Various exemplary embodiments relate to receiving an encrypted data value by the security module; decrypting the encrypted data value using a white-box decryption block cipher and encoding the decrypted data value, wherein the data value is invisible to an attacker; performing a function on the encoded data value and producing an encoded result of the function, wherein the data value and the result are invisible to the attacker; decoding the encoded result of the programmed function and then encrypting the result using a white-box encryption block cipher, wherein the result is invisible to the attacker.

Further, various exemplary embodiments relate to a security module for performing a secure function, including: a white-box decryption module configured to: receive an encrypted data value; decrypt the encrypted data; and encode the decrypted data value, wherein the data value is invisible to an attacker; a memory configured to store encoded data; a program function module configured to: perform a function on the data value and produce an encoded result of the function, wherein the data value and the result are invisible to the attacker; and a white-box encryption module configured to: decode the encoded result of the programmed function; and encrypt the result, wherein the result is invisible to the attacker.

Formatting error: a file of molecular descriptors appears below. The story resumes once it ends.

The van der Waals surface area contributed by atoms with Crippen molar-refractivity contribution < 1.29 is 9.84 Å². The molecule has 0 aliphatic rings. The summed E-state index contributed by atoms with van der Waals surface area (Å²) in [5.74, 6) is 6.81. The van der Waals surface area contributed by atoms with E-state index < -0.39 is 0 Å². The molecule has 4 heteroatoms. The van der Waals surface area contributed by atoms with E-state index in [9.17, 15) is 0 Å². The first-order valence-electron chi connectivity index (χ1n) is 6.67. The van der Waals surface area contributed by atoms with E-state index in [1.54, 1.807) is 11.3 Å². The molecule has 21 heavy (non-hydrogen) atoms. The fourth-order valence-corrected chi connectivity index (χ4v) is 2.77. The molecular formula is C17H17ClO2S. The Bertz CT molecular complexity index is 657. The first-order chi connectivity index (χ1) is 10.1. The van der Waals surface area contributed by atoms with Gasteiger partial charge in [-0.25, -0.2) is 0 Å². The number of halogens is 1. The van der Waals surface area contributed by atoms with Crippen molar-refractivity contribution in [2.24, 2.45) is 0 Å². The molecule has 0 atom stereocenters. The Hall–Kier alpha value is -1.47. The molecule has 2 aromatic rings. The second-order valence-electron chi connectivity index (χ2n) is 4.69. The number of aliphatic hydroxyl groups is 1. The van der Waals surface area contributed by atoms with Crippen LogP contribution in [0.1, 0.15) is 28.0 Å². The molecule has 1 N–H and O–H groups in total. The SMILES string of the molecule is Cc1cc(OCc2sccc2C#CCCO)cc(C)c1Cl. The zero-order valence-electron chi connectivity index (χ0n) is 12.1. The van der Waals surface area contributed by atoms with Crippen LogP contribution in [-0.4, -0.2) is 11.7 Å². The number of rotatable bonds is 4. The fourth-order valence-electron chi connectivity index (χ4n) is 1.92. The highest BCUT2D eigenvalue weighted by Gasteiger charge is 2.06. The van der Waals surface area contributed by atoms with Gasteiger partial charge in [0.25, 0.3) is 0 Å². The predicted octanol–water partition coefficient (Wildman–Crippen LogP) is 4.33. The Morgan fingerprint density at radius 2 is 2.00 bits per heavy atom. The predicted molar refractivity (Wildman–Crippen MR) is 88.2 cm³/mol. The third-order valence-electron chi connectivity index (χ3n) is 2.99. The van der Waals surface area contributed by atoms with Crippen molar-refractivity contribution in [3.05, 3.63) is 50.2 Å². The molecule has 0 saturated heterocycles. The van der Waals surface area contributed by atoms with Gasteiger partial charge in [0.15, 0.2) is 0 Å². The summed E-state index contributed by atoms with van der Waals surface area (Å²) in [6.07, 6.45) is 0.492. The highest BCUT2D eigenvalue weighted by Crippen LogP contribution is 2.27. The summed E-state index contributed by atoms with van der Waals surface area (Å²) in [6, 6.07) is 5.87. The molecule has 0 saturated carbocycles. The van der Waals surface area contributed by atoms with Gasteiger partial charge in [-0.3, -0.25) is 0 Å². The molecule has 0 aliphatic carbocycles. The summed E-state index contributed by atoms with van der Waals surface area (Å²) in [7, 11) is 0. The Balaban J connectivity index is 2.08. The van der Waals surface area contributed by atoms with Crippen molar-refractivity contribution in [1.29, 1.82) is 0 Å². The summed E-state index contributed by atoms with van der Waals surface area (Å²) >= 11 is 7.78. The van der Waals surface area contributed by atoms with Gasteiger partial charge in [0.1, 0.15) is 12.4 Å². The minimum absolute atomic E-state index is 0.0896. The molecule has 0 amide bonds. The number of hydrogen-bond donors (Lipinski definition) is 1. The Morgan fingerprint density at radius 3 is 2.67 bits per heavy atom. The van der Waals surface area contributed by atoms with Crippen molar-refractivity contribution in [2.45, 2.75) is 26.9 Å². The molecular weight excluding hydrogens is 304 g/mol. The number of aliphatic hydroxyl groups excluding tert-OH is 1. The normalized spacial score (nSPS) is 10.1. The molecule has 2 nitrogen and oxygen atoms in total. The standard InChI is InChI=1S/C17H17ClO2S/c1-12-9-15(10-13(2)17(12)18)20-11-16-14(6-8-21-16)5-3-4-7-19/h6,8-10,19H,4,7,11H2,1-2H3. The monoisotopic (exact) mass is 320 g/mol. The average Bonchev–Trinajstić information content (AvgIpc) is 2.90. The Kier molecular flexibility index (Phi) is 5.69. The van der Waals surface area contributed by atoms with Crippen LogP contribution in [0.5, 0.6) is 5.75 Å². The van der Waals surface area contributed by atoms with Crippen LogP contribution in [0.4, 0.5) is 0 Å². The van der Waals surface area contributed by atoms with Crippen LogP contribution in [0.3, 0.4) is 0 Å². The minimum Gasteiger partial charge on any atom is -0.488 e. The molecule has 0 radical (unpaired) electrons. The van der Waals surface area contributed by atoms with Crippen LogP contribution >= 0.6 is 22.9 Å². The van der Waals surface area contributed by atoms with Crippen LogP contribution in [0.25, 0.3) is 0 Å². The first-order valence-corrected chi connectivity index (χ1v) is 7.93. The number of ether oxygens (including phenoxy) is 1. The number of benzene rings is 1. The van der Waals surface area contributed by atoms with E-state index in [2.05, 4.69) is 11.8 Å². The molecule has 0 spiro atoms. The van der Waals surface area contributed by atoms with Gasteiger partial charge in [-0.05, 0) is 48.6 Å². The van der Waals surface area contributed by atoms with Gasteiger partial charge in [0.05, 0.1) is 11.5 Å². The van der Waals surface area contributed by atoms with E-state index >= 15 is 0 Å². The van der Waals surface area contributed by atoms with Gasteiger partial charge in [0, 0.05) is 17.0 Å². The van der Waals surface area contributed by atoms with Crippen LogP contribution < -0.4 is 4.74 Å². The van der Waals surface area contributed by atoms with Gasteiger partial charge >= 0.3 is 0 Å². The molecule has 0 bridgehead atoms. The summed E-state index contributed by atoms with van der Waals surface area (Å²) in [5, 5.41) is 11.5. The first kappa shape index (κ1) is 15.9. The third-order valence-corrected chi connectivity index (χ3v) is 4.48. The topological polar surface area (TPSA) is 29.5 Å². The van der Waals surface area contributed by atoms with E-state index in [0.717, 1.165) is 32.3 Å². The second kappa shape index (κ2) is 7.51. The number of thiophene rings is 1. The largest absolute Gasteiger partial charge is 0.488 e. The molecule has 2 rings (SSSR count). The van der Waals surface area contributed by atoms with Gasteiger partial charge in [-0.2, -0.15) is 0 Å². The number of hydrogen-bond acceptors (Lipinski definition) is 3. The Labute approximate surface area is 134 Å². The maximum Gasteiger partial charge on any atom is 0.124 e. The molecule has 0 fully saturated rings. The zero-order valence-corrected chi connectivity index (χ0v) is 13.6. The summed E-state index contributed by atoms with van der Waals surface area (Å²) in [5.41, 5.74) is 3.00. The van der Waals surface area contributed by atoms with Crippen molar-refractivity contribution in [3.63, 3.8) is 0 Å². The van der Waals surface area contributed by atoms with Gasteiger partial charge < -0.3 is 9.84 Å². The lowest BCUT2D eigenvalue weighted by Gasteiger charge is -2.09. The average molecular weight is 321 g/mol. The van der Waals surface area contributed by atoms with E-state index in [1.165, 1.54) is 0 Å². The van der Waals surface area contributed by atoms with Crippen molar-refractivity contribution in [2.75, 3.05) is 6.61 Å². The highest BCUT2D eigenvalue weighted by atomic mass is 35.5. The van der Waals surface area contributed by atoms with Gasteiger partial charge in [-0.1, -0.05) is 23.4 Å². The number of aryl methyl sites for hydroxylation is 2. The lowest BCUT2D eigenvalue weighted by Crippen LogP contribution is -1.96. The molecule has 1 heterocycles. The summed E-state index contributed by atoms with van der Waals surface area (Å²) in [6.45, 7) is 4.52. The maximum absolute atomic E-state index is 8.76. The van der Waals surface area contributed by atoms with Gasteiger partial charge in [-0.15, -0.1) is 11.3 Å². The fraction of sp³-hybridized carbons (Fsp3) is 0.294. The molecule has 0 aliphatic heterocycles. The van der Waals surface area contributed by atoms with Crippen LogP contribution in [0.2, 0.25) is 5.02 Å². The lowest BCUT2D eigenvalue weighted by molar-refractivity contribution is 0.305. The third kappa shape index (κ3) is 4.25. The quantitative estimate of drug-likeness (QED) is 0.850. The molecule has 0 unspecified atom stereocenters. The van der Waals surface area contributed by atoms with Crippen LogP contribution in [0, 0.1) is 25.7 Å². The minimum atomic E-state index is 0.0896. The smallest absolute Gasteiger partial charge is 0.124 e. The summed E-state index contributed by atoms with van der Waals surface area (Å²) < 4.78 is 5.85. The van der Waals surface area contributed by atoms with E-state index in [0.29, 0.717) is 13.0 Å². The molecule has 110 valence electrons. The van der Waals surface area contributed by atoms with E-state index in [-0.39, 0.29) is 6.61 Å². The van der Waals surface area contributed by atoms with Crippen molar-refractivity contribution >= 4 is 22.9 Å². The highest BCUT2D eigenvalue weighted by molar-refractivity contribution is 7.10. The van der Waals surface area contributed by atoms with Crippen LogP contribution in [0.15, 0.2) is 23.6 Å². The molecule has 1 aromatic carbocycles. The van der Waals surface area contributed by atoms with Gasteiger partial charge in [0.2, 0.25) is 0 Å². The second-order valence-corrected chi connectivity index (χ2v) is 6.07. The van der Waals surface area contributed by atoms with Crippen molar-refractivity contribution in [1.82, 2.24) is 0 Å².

Further, various exemplary embodiments relate to a non-transitory machine-readable storage medium encoded with instructions for execution by a security module for performing a secure function on data inputs, the non-transitory machine-readable storage medium, comprising: instructions for receiving an encrypted data value by the security module; instructions for decrypting the encrypted data value using a white-box decryption block cipher and encoding the decrypted data value, wherein the data value is invisible to an attacker; instructions for performing a function on the encoded data value and producing an encoded result of the function, wherein the data value and the result are invisible to the attacker; instructions for decoding the encoded result of the programmed function and then encrypting the result using a white-box encryption block cipher, wherein the result is invisible to the attacker.